President Higgins calls on Australian entrepreneurs to work in Ireland

Enterprise Ireland chief announces new deals in Australia for Irish companies Combilift and Akari

President Michael D Higgins talks with New South Wales’ Governor David Hurley as they walk in the garden with Frances Fitzgerald at Government House in Sydney. Photograph: Steve Christo/Getty Images

President Michael D Higgins talks with New South Wales’ Governor David Hurley as they walk in the garden with Frances Fitzgerald at Government House in Sydney. Photograph: Steve Christo/Getty Images

 

President Michael D Higgins has encouraged Australian entrepreneurs to work in Ireland “as a bridge” to the European Union and Irish companies to work through Australia to reach the Asian market.

Speaking after arriving in Sydney yesterday, Mr Higgins addressed an Enterprise Ireland business lunch attended by more than 50 Irish companies and Australian businesspeople at the Sydney Opera House. The event was part of the agency’s trade mission coinciding with the President’s State visit to Australia.

Mr Higgins, addressing his audience against the stunning backdrop of the Sydney Harbour Bridge, spoke of the importance of international exports to Ireland’s economic recovery. He sought to reassure the Australians in the audience that the EU was “very cognisant” of the challenges facing Ireland from Brexit.

During his speech, Mr Higgins disputed any suggestion from “some of our neighbours in Europe” that it was their instructions that led to Ireland’s economic recovery. He instead pointed to the 40 per cent increase in exports from 2007 to 2012 as what lifted the country back from economic crisis.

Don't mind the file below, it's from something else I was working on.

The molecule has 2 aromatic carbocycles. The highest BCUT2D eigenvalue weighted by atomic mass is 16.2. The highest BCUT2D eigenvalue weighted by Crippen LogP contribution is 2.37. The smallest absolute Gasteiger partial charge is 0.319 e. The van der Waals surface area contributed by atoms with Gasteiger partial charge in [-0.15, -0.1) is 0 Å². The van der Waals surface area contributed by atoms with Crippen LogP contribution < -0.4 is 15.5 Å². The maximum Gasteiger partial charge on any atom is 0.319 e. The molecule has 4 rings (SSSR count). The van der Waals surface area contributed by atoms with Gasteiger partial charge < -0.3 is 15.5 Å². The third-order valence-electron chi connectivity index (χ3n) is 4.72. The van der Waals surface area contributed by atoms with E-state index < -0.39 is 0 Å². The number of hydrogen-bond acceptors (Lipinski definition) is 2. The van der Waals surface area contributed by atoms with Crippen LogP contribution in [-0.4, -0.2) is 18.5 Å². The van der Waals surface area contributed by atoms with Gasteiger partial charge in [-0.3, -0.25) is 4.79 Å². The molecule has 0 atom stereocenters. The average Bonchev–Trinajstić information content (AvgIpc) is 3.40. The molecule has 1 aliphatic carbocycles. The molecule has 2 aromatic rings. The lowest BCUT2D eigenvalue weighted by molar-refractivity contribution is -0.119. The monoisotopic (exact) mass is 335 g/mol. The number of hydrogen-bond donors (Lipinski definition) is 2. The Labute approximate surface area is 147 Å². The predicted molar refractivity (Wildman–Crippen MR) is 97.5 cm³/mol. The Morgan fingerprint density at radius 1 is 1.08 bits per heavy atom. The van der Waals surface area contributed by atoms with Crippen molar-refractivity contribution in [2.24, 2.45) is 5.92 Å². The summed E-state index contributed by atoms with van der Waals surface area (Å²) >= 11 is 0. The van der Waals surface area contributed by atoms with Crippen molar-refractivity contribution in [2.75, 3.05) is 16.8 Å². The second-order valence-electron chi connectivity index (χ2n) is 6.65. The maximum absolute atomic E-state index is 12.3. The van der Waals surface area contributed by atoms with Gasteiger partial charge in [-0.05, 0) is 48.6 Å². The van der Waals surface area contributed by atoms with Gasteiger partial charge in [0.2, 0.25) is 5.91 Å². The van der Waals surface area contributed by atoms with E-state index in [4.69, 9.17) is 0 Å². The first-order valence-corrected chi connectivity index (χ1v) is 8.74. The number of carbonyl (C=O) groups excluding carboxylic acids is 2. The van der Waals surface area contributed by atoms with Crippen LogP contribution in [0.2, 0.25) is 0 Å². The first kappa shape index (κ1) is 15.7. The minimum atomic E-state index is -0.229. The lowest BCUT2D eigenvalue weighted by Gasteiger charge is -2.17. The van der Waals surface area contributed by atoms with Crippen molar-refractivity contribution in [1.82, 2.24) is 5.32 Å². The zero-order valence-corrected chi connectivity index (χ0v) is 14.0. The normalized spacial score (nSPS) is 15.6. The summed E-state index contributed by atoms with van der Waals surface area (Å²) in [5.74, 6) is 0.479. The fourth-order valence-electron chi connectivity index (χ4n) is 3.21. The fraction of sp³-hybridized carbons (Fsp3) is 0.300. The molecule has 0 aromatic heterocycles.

He paid tribute to Enterprise Ireland and the IDA for seeking out new business and referred to “80 serious pieces of business” completed by the IDA in that five-year period that helped the country bounce back.

“People look at trade figures, economic figures and indicators, as dead figures on the page but success in business is achieved in trust, authenticity in the deal and actual ability to execute,” he said.

Martin Shanahan, chief executive of the IDA, told The Irish Times that the State agency was targeting companies in Australia and New Zealand who would have been drawn to invest in the UK in the past but are unsure of whether they will be able to serve the European market from Britain following Brexit.

“The Brexit effect isn’t just about companies that are based in the UK who have to now make a decision. It is as much and probably more for us about future investments that will come into Europe, ” he said.

IDA aims to grow investment into Ireland from the Asia-Pacific region more quickly than from the US.

Mr Higgins referred to the main areas of concern for the Government around Brexit, including the risks to the 46 per cent of the country’s food exports destined for the UK market.

Introducing Mr Higgins, Enterprise Ireland chief executive Julie Sinnamon said new contracts were being signed by Combilift, the Monaghan forklift maker, and Akari, the Cork educational software maker, in Australia during the trade mission.

In a deal that will bring in about $1 million (€660,000) in revenues, Combilift has landed a contract to supply Australian cement manufacturer Civmic with a machine that will be used to move prefabricated concrete sections to a new prison they are building in New South Wales.

“It challenged us to develop a highly customised machine which was fit for purposes on a difficult site,” said Chris Littlewood, country manager for Combilift in Australia.

“The deal speaks to the partnership that we look to develop in the Australian market and we have looked to develop here for the last 18 years.”

Australia is the Irish company’s sixth largest export market and worth about €10 million a year.

Eoghan O’Leary, chief executive of Akari Software, said that the company had signed contracts worth €5 million over the last year to supply software to five universities in Australia and one in New Zealand and launched a user group this week connecting all six universities on its software that manages curriculums.

“It means that Australia is now our single largest source of income so Australia is bigger than the Irish market by a factor of five or six in terms of turnover,” he said.